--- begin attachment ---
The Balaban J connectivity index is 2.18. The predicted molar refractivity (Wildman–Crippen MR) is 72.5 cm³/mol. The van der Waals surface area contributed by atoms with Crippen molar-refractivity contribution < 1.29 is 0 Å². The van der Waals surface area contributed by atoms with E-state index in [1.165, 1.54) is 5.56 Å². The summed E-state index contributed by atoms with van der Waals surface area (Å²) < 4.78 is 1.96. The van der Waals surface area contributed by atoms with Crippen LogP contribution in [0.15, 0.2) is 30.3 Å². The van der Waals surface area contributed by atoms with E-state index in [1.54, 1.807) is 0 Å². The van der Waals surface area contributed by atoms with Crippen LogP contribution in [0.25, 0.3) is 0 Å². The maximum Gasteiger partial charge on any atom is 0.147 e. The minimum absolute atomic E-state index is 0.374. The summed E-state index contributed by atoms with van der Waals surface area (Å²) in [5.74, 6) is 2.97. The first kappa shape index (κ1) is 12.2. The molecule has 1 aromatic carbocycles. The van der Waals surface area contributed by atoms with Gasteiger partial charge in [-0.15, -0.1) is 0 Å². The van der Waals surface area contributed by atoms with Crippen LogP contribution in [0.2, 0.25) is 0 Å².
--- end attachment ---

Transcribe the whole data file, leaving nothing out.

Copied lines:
The Balaban J connectivity index is 2.18. The predicted molar refractivity (Wildman–Crippen MR) is 72.5 cm³/mol. The van der Waals surface area contributed by atoms with Crippen molar-refractivity contribution < 1.29 is 0 Å². The van der Waals surface area contributed by atoms with E-state index in [1.165, 1.54) is 5.56 Å². The summed E-state index contributed by atoms with van der Waals surface area (Å²) < 4.78 is 1.96. The van der Waals surface area contributed by atoms with Crippen LogP contribution in [0.15, 0.2) is 30.3 Å². The van der Waals surface area contributed by atoms with E-state index in [1.54, 1.807) is 0 Å². The van der Waals surface area contributed by atoms with Crippen LogP contribution in [0.25, 0.3) is 0 Å². The maximum Gasteiger partial charge on any atom is 0.147 e. The minimum absolute atomic E-state index is 0.374. The summed E-state index contributed by atoms with van der Waals surface area (Å²) in [5.74, 6) is 2.97. The first kappa shape index (κ1) is 12.2. The molecule has 1 aromatic carbocycles. The van der Waals surface area contributed by atoms with Gasteiger partial charge in [-0.15, -0.1) is 0 Å². The van der Waals surface area contributed by atoms with Crippen LogP contribution in [0.2, 0.25) is 0 Å².